The first common mistake with homeowner communications is at the beginning of the project when expectations are being set. We have to remember that while we work in this business, the majority of homeowners do not. What we might consider as very common or expected on a loss is likely new and uncommon for the homeowner. Setting clear expectations in the very first conversation we have with the homeowner can really help to avoid most of the questions we are normally asked throughout a loss.

Similar to mapping out internal processes, think about the typical steps that occur during a loss and even set the expectation of what can influence the process. Constant and consistent communication is also a good practice. Think about it: Have we ever had a homeowner give us a bad review for over-communicating? Probably not. Touching base with the homeowner on a regular basis provides them with the comfort that they are being taken care of. Even if we don’t have any updates for them, a simple phone call to see if they have any questions will keep us on their good side.

We had a project manager start with our organization a few months ago, and he establishes his communication expectation with the customer right away. He lets them know that emails are his preferred means of communication and also explains why. He explains how the written communication keeps the conversations clear and documented, provides mutual accountability (e.g., schedules, deadlines, material selections), and also provides a method for other members of our organization to access this information if required.


The dynamic of communicating with insurance companies and adjusters have also changed over the years. We used to meet adjusters on the majority of losses where they could see, in person, what we and the homeowner were up against. Now, in most cases, we don’t see adjusters on losses. Instead, they rely on our documentation in the field to make decisions. I see the communication breakdown that occurs in this area as a result of details that are missed when relaying information. In my company, we seem to be getting better at this, and when thinking about the reasons why we are improving, something came to mind: KPIs. Although KPIs are mostly measured by time, communication is still a component. Remember, KPIs help to tell a story about what happened and when, so they are a valuable tool for identifying certain types of information on a job.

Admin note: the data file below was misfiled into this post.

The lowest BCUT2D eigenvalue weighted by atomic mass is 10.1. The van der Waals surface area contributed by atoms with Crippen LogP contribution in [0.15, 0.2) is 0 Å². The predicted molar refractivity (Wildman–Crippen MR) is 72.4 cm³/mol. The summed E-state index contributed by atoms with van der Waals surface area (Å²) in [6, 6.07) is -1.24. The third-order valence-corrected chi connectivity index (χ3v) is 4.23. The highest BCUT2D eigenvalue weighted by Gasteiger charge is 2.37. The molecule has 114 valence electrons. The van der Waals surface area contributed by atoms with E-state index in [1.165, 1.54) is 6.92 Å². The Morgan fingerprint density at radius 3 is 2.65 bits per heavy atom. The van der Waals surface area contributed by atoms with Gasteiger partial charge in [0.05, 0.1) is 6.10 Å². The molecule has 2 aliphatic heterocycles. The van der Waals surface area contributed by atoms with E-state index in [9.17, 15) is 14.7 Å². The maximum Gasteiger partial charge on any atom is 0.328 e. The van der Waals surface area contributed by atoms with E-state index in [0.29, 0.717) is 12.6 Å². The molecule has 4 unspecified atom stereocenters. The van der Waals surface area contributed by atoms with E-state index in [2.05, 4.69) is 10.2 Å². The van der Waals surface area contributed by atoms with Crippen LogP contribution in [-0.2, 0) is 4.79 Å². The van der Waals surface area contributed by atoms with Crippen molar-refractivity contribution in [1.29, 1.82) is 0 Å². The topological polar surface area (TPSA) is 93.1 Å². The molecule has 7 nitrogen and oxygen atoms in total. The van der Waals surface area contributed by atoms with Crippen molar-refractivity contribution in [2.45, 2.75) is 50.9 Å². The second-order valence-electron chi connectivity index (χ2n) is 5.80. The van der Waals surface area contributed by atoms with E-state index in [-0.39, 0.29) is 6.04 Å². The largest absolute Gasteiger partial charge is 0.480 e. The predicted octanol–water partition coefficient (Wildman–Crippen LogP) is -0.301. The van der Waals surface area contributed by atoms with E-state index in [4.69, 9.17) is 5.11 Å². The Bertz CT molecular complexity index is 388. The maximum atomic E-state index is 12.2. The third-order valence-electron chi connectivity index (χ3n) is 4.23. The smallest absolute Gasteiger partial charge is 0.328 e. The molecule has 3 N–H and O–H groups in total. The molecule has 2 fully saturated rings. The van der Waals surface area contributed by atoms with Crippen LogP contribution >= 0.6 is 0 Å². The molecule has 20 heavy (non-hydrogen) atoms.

Just like a lot of restoration companies, we have developed strategies to help our team keep up with the KPIs. With the number of projects and claims coming in, it can be difficult to track and prioritize the sequence of when these targets should be completed. Through restoration management software and additional help from our administrative team, we have been able to track and improve these metrics.

Communication breakdowns exist in all businesses and industries, so it is a struggle we can all relate to. Instead of getting frustrated about poor communication, we can instead think about the processes that exist in the business and try to improve where we are going wrong. Systems can be put in place and technology exists that allows us
to communicate with different parties in different ways. Putting this information where it can be viewed by every- one in the business is also a good practice. In order to operate as a team, more than one person must know what’s going on with every single project. To improve communication, try incorporating communication building in every production meeting or asking the next client how they think we can improve the communication within our organization. These minor acts could have major results, which is something that will be reflected in our KPIs.RIA

Mitch Caron started his career as a general laborer with WINMAR® Durham. Through training and hard work, Mitch became a water technician, which eventually led to a supervisory role. Mitch has a bachelor’s of technology in construction management and a certification in restoration project management. He is an estimator/project manager, sits on the RIA Canadian Council, and chairs the Canadian Young Professional Restorers’ Committee.